A skeptic calls for speed-camera experimentation on McGuinness Boulevard

The intersection of McGuinness Boulevard and Green Street. (bitchcakesny via Flickr)
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Thanks to "all of the accidents and deaths," Assemblyman Joseph Lentol, a one-time speed camera skeptic, on Wednesday renewed his call for Albany to approve the traffic-calming devices along four-lane McGuinness Boulevard in Greenpoint.

"I think that it’s about time we tried it," he said.

Earlier this year, Lentol introduced a bill in the Assembly authorizing, "the City of New York to install and operate photo radar devices on McGuinness Boulevard."

Nothing much came of it, but Lentol says he's intent on rallying support for the bill before the next session begins.

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"Maybe we ought to start early... just to try and get some interest," he says.

Lentol is not an obvious sponsor of this sort of legislation, as he himself admits.

He didn't sign on to his colleague Deborah Glick's attempt, backed by the Bloomberg administration, to get Albany to authorize up to 40 speed cameras on city streets, an effort that has failed to gain enough traction in the legislature.

His initial dubiousness, he said, was based on his concern that such devices would be used as "revenue-raising measures," rather than reduce speeding.

“I haven’t really been a great fan of having speed cameras," he said. "I really was not a big fan in the beginning for red light cameras. But I think we really have to take measures to save lives.”

And he thinks McGuinness Boulevard would serve as a good location for a pilot program measuring speed cameras' efficacy in New York City.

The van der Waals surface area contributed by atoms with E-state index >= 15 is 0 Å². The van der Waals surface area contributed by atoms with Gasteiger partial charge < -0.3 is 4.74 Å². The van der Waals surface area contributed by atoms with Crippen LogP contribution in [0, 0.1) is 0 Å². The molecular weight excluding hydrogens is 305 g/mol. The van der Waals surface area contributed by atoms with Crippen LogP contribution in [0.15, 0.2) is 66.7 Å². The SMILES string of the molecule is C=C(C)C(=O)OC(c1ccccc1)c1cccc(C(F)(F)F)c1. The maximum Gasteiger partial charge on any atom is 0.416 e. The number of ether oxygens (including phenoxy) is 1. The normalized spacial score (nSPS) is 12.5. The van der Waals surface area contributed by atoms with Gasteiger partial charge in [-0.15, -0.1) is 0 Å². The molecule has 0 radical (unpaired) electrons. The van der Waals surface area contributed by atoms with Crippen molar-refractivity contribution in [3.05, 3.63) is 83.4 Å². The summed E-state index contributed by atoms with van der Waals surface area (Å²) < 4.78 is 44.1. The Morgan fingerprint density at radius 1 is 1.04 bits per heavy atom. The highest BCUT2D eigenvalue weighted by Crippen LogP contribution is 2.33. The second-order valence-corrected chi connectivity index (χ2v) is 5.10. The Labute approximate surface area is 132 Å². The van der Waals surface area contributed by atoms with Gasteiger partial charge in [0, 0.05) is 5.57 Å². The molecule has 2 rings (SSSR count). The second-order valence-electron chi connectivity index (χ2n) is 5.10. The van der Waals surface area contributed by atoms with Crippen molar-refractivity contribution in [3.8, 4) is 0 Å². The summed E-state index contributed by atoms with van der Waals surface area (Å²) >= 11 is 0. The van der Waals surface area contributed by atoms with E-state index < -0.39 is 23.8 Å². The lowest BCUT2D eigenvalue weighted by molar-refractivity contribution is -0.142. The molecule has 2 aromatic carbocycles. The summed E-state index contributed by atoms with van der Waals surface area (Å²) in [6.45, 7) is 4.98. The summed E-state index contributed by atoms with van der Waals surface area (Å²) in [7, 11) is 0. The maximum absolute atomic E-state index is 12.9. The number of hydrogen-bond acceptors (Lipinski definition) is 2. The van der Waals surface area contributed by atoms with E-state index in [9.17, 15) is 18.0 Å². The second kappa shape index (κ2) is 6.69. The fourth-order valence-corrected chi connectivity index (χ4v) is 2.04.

At the present, New York City has red-light cameras and bus-lane enforcement cameras, but no cameras designed to catch drivers speeding.

In March, Transportation Alternatives released a study finding that 66 percent of McGuinness Boulevard drivers broke the 30 miles per hour speed limit. 

Also, as per the report:

According to data from the New York State Department of Transportation, from 2005-2009 there were 57 crashes involving motorists crashing into pedestrians or bicyclists, an average of nearly one crash per month. Of the 57 crashes, 44 involved pedestrians—resulting in one pedestrian death. The remaining 13 crashes involved bicyclists and resulted in three bicyclist deaths.

At the same time, citywide, the number of traffic fatalities has risen, and the NYPD has come under fire for failing to properly investigate accidents in which the victims don't die, or are not considered likely to.

Lentol argues that, what with the increased number of people in his district (10,000, more, he says, in the past ten years), and the increased use of city roads for cycling, more needs to be done to slow down drivers.

Asked what prompted him to change his mind on speed cameras, Lentol cited, "all of the accidents and deaths that are occurring."

Of course, absent speed cameras, there are other traffic calming tools available.

"Specific improvements along McGuinness Boulevard have included the installation of pedestrian countdown signals throughout the corridor as well as the addition of channelization and a parking lane stripe to narrow the moving lanes and calm traffic," said D.O.T. spokesman Nicholas Mosquera, in an emailed statement. "This Spring, D.O.T. also placed a speed board between Nassau Avenue and Heron Street to remind drivers of the citywide 30mph speed limit and we look forward to working with the community on further safety improvements."